Hewitt: These came from our previous paper, which was about consumer dietary choices. So what can a consumer do to reduce the greenhouse gas emissions of their food intake? At that point we arrived at what we thought were more realistic scenarios that people could actually adopt themselves. Maybe I could take a conscious decision to reduce my food waste by half, make a conscious decision to reduce my meat consumption by half. I think they are viable options that individuals might have. If you start telling people, “Yeah, you’ve got to cut out all waste.” Well, that’s not viable. That’s never going to happen.

Malnutrition Deeply: Do you foresee a potential to work with policymakers to translate some of these findings into a more systemic process?

Hewitt: We would love to do that. There are simple steps we could take to make the world more abundant and secure in food than necessarily going down high-tech, genetic-modification routes first.

For example, 22 percent of all human edible crops grown are wasted, and there is definitely scope for reducing that number. Fourteen percent of human edible crops grown are converted into non-food uses, mainly biofuel. Well, that’s nuts. In order to provide less than one percent of the global fuel requirements, we’re diverting 14 percent of food. Policymakers need to think through these things and see where the levers are.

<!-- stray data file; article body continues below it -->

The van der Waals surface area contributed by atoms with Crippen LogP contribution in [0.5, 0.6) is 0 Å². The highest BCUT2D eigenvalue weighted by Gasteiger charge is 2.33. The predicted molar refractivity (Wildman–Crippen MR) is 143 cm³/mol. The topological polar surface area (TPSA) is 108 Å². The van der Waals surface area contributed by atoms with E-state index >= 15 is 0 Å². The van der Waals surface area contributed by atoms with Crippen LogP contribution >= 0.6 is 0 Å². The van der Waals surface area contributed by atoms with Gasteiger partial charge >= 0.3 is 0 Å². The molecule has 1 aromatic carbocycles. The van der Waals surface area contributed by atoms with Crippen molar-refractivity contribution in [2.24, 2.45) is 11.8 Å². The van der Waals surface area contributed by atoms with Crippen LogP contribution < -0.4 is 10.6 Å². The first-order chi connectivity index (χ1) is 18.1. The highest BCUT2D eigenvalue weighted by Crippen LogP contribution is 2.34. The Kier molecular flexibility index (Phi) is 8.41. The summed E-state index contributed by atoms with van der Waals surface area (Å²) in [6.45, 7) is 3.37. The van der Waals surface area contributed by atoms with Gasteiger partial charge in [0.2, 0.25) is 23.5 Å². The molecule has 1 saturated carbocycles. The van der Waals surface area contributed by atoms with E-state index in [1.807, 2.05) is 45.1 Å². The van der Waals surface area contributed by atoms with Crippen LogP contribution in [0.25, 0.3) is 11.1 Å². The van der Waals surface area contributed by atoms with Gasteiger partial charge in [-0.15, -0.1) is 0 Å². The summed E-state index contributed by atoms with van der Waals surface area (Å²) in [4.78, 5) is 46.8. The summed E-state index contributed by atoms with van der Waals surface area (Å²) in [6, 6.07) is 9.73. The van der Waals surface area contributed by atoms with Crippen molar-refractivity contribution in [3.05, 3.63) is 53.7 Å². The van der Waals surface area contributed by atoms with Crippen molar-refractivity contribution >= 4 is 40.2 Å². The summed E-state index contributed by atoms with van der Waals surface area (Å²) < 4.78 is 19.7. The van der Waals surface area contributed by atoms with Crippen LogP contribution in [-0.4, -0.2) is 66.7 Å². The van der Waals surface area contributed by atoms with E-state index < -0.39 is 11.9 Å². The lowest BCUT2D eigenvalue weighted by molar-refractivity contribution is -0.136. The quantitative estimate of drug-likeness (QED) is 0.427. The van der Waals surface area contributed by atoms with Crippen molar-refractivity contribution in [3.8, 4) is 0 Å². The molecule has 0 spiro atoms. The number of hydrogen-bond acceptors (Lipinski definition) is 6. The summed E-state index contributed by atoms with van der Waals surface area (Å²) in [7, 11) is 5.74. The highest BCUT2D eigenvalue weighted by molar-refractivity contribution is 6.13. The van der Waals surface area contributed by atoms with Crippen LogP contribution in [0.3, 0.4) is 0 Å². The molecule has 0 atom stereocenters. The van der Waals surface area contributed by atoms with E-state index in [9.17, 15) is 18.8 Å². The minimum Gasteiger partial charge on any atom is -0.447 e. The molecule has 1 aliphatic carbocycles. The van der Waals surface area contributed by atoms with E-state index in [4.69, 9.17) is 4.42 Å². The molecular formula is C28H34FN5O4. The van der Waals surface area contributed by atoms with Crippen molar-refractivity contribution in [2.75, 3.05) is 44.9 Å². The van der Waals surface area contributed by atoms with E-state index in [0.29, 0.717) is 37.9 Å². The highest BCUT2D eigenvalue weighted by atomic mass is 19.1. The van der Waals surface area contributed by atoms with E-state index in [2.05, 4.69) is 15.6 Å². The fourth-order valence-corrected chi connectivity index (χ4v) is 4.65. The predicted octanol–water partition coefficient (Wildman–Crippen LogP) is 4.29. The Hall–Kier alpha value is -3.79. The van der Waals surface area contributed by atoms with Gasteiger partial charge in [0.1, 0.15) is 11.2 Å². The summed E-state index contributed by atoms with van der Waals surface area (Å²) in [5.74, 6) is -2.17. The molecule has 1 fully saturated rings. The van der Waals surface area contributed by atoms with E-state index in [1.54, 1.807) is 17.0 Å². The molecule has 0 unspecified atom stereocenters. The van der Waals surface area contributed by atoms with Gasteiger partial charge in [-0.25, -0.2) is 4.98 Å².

Malnutrition Deeply: What else did you see as key findings from your research?

Hewitt: Well, I think the big picture for me, the big number is that 30 percent of human edible crops grown are fed to animals. That is over 1,700 kcal per person per day globally. And in doing so, animals return less than 600 kcal per person per day of meat and dairy back into the food system. Probably half of those 600 kcal per person per day are produced because animals also eat grass and other vegetable matter that humans can’t eat. So we could still have about 300 kcal per person per day of meat and dairy even without feeding animals all that human-edible food. We’re effectively wasting about 22 percent of all the crops we grow, we’re wasting them by putting them into animals that only get partially eaten and which themselves are inefficient converters of plant matter into meat..

Well, do people realize that? I’m not sure they do. Of course, some people who think about it are concerned. But generally are we aware that 22 percent of all the food that’s grown is wasted because of our desire to eat meat that’s produced in an industrial setting?

That is the biggest waste in the whole system, followed by actual waste, as in food rotting or being thrown away, and of course it’s self-evident we should reduce that. Of course it is. But there is a limit to how much you can reduce that.

The third is biofuel production. So 14 percent of all crops grown are put into non-food uses, and by far the largest part of that is biofuel. And what do we get in return? We get less than 1 percent of our global fuel requirements.

The last thing would be if crop yields increase in the future, which they probably will, the benefit of that will be completely wasted if those crops go into biofuels and very, very largely wasted if those crops go into feeding animals. So we really have to think about why we grow food in the first place. If the primary purpose of food is to feed people, and there are people in the world without enough to eat, then we really ought to think carefully about how it’s used, and putting it into biofuel is not a rational thing to do.